Scallop Prices Have Dived due to Large Catches

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Spend Matters welcomes this guest post from Jonathan Stokes, analyst at Mintec. 

Scallops are a seafood item that have become increasingly popular over the last decade. Cooked beautifully in restaurants — but maybe less well in our own homes! — the tasty mollusc is something many look forward to. The market for scallops, especially the larger-sized Atlantic sea scallops, also known as giant scallops, is one of the most valuable to U.S. fisheries.

Prices peak seasonally at the start of the year due to declining stocks in line with the end of the fishing season, with prices rising 13% from December to January. U.S. sea scallop prices have, however, fallen 34% since March, due to not only the number of scallops caught by fishing vessels but also the size of the individual scallops.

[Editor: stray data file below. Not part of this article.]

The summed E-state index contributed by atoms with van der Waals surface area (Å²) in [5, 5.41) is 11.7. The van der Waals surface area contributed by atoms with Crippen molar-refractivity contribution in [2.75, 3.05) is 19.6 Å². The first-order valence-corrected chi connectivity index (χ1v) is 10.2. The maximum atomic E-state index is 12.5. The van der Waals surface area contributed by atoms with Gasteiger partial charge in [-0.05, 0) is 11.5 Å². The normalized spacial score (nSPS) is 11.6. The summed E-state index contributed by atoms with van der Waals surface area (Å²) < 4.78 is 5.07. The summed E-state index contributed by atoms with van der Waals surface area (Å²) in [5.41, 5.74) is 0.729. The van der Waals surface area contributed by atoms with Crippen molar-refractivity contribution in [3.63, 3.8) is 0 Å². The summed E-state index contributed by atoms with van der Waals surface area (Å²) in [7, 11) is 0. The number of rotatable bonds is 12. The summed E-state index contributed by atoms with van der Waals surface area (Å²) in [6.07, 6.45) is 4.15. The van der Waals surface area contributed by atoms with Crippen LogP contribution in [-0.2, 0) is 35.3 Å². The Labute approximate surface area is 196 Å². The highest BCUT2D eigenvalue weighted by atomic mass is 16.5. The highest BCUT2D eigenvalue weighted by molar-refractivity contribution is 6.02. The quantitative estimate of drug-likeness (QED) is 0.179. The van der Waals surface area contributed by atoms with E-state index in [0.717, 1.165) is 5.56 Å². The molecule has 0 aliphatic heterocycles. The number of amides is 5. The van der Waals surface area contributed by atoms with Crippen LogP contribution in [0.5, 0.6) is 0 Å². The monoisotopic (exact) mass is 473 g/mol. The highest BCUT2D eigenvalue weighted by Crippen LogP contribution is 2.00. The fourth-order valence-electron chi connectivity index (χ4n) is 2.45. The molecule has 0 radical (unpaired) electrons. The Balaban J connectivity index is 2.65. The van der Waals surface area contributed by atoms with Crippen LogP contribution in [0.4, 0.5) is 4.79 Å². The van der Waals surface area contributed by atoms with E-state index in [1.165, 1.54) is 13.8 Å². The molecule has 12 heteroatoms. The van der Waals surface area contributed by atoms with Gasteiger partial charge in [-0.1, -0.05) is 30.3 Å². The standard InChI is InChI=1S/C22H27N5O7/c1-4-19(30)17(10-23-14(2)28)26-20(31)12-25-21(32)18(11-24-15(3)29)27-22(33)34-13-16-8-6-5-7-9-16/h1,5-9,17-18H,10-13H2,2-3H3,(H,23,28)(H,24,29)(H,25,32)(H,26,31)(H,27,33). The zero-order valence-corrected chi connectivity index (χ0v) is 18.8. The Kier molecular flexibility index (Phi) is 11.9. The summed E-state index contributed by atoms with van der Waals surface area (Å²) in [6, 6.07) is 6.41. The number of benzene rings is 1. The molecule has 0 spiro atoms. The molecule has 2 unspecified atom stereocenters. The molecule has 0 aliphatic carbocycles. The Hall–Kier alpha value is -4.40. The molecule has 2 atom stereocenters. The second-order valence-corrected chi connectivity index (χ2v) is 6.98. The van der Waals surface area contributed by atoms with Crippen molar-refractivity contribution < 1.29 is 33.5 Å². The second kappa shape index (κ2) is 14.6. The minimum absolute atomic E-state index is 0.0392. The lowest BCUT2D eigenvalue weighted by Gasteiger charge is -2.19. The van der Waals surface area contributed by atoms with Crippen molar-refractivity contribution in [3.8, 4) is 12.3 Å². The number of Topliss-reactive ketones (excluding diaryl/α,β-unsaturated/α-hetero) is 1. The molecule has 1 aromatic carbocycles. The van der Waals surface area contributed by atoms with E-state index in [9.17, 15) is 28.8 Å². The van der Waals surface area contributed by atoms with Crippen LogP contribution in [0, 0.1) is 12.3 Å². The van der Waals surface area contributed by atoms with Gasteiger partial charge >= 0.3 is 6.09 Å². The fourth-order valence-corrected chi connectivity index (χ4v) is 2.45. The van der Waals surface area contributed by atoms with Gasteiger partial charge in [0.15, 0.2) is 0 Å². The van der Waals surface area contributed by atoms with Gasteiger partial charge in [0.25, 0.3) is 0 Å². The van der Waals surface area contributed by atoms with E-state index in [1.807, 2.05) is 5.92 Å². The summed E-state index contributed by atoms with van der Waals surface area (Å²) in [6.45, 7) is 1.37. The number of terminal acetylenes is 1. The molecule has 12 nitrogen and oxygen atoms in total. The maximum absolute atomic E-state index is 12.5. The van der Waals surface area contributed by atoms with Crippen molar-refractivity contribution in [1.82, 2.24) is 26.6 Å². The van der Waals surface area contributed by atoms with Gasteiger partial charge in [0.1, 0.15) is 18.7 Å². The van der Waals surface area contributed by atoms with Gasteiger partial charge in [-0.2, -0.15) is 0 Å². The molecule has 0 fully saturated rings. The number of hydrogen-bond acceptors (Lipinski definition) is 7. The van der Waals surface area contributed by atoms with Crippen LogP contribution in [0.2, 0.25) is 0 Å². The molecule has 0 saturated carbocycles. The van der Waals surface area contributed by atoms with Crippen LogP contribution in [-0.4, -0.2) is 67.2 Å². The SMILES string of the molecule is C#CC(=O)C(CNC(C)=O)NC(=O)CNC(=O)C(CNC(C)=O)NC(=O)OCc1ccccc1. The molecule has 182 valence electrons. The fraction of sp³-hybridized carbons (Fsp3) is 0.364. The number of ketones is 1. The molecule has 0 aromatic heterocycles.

The larger scallops are mainly caught along the Eastern seaboard in New Jersey, Virginia and Massachusetts, and the price fall has been led by catches of these large scallops. Scallops are sold by their count per pound, with U10 being the largest, and within the U.S., the larger sizes are by far the most popular with consumers.

Since the new season started in March, U.S. catches have been made up mainly of U10s, U20s and U30s, an exciting prospect for fishermen and seafood lovers alike. Scallop prices for U10s dropped 19% to $13.70 per pound, while 20s and 30s dropped 20% to $7.47 per pound during April. Total scallop catches within this season are forecast to rise 15% year-over-year, to around 48 million pounds.

There are, however, worries over export demand for these large scallop catches. Exports have come under pressure from new Canadian trades agreements with the E.U., which have made Canadian export prices more competitive than those of the U.S. So while the popularity of this little (or should I say large) mollusc grows domestically, its competitiveness on the international market can be questioned.

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